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Chicago Police Chief Makes Announcement in Wake of Lightfoot Defeat

AP Photo/Charles Rex Arbogast

David Brown, the superintendent of the Chicago Police Department, announced his resignation one day after Democrat Lori Lightfoot became the first mayor of the city to lose a reelection bid in 40 years, largely over voter concerns about public safety. 


“I will be stepping down as Chicago Police Superintendent effective March 16, 2023 so the incoming mayor can begin the process as soon as possible to hire the next Superintendent,” Brown said in a statement. “It has been an honor and a privilege to work alongside the brave men and women of the Chicago Police Department.”

Rising crime was a major concern for not only residents, but business leaders in the city, many of whom decided it was better to pack up and leave altogether. 

The handwriting was on the wall for Brown, as both of the mayoral candidates who will face off in an April 4 runoff—Brandon Johnson and Paul Vallas—said they’d fire him if elected. 

Brown faced a great deal of criticism for his handling of a number of issues plaguing the Windy City, from the 2020 protests in the wake of George Floyd's death to rising crime and police staffing problems.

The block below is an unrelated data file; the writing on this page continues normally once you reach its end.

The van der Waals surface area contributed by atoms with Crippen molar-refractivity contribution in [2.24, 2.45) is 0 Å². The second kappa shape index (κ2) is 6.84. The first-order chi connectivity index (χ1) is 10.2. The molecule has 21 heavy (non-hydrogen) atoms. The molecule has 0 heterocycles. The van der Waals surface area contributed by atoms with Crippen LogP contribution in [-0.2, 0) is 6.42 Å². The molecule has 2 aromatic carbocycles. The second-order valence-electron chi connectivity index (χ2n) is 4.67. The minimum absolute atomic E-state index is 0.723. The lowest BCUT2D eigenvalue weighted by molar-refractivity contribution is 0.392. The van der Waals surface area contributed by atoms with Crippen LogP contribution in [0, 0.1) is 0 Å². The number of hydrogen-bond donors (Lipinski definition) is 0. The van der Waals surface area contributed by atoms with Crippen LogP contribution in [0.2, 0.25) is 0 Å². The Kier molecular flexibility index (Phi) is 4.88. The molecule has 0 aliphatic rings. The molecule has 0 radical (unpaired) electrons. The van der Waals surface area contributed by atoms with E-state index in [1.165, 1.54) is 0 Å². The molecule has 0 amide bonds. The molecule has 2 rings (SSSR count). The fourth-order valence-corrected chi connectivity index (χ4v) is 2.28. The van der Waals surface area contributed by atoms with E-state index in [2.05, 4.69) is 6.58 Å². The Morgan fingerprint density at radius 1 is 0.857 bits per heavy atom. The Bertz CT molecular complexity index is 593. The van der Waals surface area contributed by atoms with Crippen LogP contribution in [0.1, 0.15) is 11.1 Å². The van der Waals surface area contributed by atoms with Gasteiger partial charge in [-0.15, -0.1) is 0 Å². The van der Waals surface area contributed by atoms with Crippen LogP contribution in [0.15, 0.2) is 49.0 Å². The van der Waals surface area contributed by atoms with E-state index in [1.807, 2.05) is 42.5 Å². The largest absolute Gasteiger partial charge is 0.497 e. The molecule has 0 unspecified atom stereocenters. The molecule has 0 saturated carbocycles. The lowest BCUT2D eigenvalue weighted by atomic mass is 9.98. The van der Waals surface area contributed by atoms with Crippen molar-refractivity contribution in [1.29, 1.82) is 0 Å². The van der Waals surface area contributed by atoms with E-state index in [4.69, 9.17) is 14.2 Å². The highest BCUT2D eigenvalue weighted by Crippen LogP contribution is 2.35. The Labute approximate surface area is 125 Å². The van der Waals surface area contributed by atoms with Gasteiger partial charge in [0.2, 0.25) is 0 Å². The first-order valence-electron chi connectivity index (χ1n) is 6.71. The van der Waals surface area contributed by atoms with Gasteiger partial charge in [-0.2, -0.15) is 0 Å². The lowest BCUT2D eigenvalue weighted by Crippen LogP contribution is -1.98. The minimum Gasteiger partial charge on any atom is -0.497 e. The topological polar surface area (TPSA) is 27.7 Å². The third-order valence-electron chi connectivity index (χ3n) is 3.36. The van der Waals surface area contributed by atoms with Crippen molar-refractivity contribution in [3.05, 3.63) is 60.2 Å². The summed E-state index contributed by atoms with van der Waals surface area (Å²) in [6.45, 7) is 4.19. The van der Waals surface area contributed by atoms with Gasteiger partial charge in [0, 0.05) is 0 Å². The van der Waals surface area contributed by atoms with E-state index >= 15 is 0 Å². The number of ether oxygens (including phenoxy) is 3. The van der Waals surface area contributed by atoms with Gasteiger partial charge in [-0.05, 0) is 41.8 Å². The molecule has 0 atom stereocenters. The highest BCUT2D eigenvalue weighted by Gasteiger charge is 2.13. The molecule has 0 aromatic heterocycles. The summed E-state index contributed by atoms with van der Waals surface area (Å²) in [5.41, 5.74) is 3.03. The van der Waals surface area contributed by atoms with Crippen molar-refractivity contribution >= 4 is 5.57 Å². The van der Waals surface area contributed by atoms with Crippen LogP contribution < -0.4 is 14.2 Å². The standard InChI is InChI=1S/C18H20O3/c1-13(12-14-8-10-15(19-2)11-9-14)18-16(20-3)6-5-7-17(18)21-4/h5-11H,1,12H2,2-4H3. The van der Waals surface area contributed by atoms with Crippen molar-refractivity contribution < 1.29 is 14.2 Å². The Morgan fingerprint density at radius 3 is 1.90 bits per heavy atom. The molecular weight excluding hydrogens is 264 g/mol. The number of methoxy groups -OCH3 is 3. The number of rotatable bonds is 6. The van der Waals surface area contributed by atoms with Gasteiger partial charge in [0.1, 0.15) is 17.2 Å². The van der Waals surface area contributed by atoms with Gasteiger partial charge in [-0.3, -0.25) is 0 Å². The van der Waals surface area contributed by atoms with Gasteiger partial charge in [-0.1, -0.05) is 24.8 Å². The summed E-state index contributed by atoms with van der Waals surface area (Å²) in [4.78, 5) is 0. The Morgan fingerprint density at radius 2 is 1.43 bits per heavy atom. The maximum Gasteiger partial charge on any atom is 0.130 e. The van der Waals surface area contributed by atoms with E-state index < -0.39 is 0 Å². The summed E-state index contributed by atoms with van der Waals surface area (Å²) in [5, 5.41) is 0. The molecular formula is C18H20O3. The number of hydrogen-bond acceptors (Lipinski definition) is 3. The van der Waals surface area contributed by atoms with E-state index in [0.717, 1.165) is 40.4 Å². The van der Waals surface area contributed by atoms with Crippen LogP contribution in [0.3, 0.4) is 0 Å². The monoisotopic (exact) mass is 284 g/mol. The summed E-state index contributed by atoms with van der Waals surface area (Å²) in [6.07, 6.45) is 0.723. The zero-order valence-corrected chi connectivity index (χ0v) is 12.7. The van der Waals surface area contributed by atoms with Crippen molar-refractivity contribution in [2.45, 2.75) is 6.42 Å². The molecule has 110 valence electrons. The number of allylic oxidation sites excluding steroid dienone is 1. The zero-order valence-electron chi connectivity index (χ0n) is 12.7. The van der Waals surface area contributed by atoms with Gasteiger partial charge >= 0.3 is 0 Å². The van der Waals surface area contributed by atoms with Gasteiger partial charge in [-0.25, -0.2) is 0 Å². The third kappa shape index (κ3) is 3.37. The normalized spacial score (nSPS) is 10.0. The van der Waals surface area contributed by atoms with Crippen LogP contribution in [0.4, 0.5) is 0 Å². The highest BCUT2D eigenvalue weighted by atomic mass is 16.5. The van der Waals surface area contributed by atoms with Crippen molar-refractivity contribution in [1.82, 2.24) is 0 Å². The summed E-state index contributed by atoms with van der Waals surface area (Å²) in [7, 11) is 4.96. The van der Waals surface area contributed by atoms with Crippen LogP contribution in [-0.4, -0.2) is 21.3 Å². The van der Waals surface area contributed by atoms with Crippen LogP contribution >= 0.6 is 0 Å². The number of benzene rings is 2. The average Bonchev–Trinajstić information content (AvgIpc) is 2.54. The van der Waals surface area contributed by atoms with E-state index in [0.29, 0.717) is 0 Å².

Joseph Ferguson, then the city’s inspector general, issued a report in 2021 detailing failures in Superintendent Brown’s response and faulting city officials for “poor coordination, inconsistency and confusion” that left the police “outflanked, underequipped and unprepared to respond to the scale of the protests and unrest with which they were met in the downtown area and across Chicago’s neighborhoods.”

During his tenure, Superintendent Brown endured complaints from rank-and-file officers, who frequently said they were exhausted and struggling with understaffing, and the pace of retirements accelerated in the last several years.

Homicides in Chicago also soared to generational highs during his time. About an hour after Superintendent Brown’s announcement on Wednesday afternoon, a police officer was killed while responding to a call of a man chasing a woman with a gun, the superintendent said.

At a news conference, Mr. Brown said the officer who died was young and had “a bright future ahead of him.” The suspect was in critical condition, he said. (NYT)


Brown said he will take a job in Texas as a chief operating officer of a personal injury law firm. 

“I accepted his resignation and want to commend him for his accomplishments not just for the department but the entire city,” Lightfoot said in a statement. 


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